GBA Logo horizontal Facebook LinkedIn Email Pinterest Twitter Instagram YouTube Icon Navigation Search Icon Main Search Icon Video Play Icon Plus Icon Minus Icon Picture icon Hamburger Icon Close Icon Sorted

Community and Q&A

More rim joist insulating questions

swee0099 | Posted in Energy Efficiency and Durability on


I know this topic has been discussed a lot, but I cannot find exactly what I am looking for.

We have a 1926 Tudor in Minneapolis, MN. I am in the process of finishing our basement and I plan to use 2″ of rigid foam on the walls and potentially between the joists to seal up the rim joist. I may use closed cell spray foam to seal the rim as well. My problem are:

1. We have concrete poured between our joist onto the foundation making it difficult to use rigid foam. The concrete is also poured very uneven. This is why I may use spray foam.

2. The joists are flush with the foundation on the two walls where the joists run parallel to the foundation, thus making a cavity. This makes it impossible to get rigid foam to the outside joist. There are also radiator pipes buried in that cavity.

My questions:

1. Besides energy loss and a bit of discomfort; is there any harm in not sealing the rim joist if I only insulated the foundation? My thought here would be if I leave it alone, the house can breath as it has for the last 90 years.

2. If I used spray foam, I would need to drill holes in the joist flush and parallel to the foundation to fill the cavity with foam. Assuming that is possible, am I risking any issues with the radiator pipes?

3. Is it worth only sealing the rim with the concrete between the joists and leave the cavity alone? Is a partial job going to lead to issues down the road?

4. Is air sealing without insulation a bad idea?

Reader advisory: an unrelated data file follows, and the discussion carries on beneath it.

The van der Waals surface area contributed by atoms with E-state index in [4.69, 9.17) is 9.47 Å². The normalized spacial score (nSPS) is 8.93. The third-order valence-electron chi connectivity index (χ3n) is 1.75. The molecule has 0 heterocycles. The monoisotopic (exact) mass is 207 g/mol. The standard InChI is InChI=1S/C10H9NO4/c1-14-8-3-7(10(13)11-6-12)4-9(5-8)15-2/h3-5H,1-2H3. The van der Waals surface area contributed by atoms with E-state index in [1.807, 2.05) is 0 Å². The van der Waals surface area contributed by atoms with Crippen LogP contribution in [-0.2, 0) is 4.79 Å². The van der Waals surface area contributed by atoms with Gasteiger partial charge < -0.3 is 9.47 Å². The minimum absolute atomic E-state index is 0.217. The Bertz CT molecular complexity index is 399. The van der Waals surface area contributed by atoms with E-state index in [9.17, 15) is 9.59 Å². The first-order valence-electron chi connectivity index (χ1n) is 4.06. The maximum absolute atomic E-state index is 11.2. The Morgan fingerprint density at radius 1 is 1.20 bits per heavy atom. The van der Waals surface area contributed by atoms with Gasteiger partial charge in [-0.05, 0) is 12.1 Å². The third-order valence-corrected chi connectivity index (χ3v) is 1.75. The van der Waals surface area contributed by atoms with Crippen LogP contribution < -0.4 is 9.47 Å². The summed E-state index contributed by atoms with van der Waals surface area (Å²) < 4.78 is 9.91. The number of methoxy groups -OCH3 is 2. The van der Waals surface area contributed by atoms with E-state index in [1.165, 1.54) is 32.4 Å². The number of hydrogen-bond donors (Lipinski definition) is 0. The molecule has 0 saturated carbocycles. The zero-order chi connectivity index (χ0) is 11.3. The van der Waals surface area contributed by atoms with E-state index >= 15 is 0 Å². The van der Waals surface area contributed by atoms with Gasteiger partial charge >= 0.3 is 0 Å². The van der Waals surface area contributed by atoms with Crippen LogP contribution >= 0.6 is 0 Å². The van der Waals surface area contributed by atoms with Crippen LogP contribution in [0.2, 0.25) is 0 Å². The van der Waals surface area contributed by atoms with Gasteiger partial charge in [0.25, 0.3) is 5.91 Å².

5. Can I just insulate straight up from the basement slab to the sub-floor, with the rigid foam, without going out to the outer rim joist ,thus leaving a cavity all the way around the foundation? I know this will not stop the leaks into the house, but the basement would be comfortable (I assume).

I have also included a picture for reference.

Thanks is advance,

GBA Prime

Join the leading community of building science experts

Become a GBA Prime member and get instant access to the latest developments in green building, research, and reports from the field.


  1. GBA Editor
    Martin Holladay | | #1

    This is a judgment call. It looks like the ends of your joists are embedded in your concrete foundation. Embedded joists are at risk of rot. The colder the concrete wall, the greater the chance of moisture accumulation in the joist ends, and the greater the chance of joist rot.

    Keeping the rim joist warm (by not insulating) reduces the chance of joist rot.

    The risk is lower if the rim joist is significantly above grade (on the exterior of the house), so that the rim joist is exposed to air and sun. If you have bushes close to the house, it would be a good idea to cut them down or trim them. You want to encourage drying to the exterior.

    For the best job, use the chainsaw technique. Cut off the ends of the embedded joists with a chainsaw or Sawzall, and support the joists on a new interior stud wall. Then you can go to town with spray foam.

  2. Dana1 | | #2

    What is the maximum temperature of the radiator pipes likely to be in this system?